I know nothing about Ruffled Grouse but thought you might like this story. Monday was a nice warm day and we worked outside all day decorating pots and putting up the Christmas lights. Around noon I wanted to go to clip some more branches that I see on my morning walks which are not on anyone’s property. Peter pulled the car into a clearing and I got out to go into the woods. I kept hearing this soft noise but couldn’t see anything until some movement caught my eye. It was a grouse. I spoke softly to it and it came closer and closer…so very camouflaged in the leaves. I didn’t make any sudden movements and continued to speak to it. When I decided to walk down into the woods further – about 30 feet – it followed me, and when I turned around to come back, it came back with me. We took some pics with Peter’s cell phone.
I went up today to the same spot with some corn, nuts, and sunflower seeds – not really knowing what to give it – and it was still there. It gladly ate the corn but left the food to follow me again and back.. I call it “Pretty Boy” but don’t know if its male or female Do you know anything about them? It seems so tame and friendly and now I want to go up to see him all the time. I feel so privileged. My husband is calling me the “bird whisperer!”
Note from Drew Monkman: For reasons that are not completely clear, some grouse lose or never develop a fear of humans and will walk right up to you. This seems to occur mostly in the fall. Fall is also called their “crazy season,” because they will often fly into all manner of objects: garage doors, windows, badminton nets, etc. These may be inexperienced young grouse leaving the family group to establish their own separate territory. Clearly, some are not the greatest navigators!
Here is an explanation for the tame behavior that I was able to find on-line. “Actually this is not as rare of an occurrence as you might think,” said Gary Zimmer, the Ruffed Grouse Society’s biologist in Wisconsin. “I get reports of ‘tame’ ruffed grouse each year across their range and have seen three individual birds exhibit this ‘strange’ behavior myself.” Several factors associated with grouse make this possible, he said:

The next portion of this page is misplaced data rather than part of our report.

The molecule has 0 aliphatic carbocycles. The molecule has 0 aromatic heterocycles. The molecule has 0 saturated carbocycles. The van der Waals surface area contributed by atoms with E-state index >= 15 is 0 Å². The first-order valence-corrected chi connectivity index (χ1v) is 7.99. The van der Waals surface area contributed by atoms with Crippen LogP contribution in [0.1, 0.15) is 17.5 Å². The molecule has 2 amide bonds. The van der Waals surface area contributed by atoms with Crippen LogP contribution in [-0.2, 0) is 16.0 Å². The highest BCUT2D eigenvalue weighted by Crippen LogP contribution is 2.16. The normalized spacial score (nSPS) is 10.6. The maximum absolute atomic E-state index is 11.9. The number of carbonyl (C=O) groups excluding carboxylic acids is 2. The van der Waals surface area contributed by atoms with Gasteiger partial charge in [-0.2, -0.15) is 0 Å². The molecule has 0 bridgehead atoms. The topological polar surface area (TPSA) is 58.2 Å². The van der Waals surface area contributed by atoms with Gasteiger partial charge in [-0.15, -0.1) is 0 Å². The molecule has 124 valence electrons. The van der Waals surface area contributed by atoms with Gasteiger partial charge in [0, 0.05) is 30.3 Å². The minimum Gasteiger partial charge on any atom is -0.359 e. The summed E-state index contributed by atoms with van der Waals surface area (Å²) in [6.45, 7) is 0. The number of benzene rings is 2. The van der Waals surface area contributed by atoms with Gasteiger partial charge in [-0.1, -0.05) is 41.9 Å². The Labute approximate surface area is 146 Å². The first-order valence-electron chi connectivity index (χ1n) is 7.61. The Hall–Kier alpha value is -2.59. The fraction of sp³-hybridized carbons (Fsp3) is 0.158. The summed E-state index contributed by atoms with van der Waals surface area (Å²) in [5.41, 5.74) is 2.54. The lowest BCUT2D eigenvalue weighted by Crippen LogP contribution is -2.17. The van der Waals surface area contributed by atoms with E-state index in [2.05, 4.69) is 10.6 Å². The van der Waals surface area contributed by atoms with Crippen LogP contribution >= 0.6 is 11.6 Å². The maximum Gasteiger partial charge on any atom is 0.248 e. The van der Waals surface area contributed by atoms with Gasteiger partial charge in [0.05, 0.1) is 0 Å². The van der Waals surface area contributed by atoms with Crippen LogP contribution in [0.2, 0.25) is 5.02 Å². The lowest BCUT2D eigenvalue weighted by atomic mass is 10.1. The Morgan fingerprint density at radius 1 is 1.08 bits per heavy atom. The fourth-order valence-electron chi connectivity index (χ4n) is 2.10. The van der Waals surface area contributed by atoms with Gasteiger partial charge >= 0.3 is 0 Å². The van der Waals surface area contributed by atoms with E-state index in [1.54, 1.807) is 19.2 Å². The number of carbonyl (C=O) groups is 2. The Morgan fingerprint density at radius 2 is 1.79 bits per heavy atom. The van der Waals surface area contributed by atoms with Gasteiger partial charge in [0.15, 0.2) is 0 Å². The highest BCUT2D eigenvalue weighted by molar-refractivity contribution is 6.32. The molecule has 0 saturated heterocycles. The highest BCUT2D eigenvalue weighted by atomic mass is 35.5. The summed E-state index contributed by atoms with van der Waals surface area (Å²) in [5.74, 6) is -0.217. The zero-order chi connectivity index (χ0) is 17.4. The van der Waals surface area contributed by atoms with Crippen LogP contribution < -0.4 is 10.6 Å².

• Male grouse in particular are mostly solitary individuals at least once they seek out and set up their small territory, which usually covers 6-12 acres.
• Ruffed grouse are notably territorial birds that challenge intruders.
• They often let other males know they “own” the area by doing their drumming sound at various times of the year.
• Hearing the drumming sound stimulates an established grouse to come out and protect its territory. Most of the “tame” birds have responded to a sound that is close to the drumming sound, such as the noise from an ATV, chain saw or old truck with a bad muffler.
“We assume the drumming-like noise elicits a response by the male grouse to go and confront this intruder,” Zimmer said. ”When he finds its not a competing grouse he checks things out. As long as he isn’t shot (and eaten), he might adopt a new buddy to escort around his territory.
“The birds I’ve encountered would only follow me to certain spots, which I suspected was the edge of their territories, and then they’d leave.
“Also most of the birds that exhibit this behavior have been males, and that would make sense as males are more territorial than females.”
Andy Weik, Ruffed Grouse Society regional wildlife biologist for New England, also said he hears numerous cases of ruffed grouse forming bonds with humans each year.
He suspects that the grouse drop their guard after the first territorial standoffs simply because humans walk upright, as do grouse.
“I haven’t noticed grouse acting this way toward four-legged animals, such as a fox or fisher – probably because it would end badly quickly for the grouse,” he said.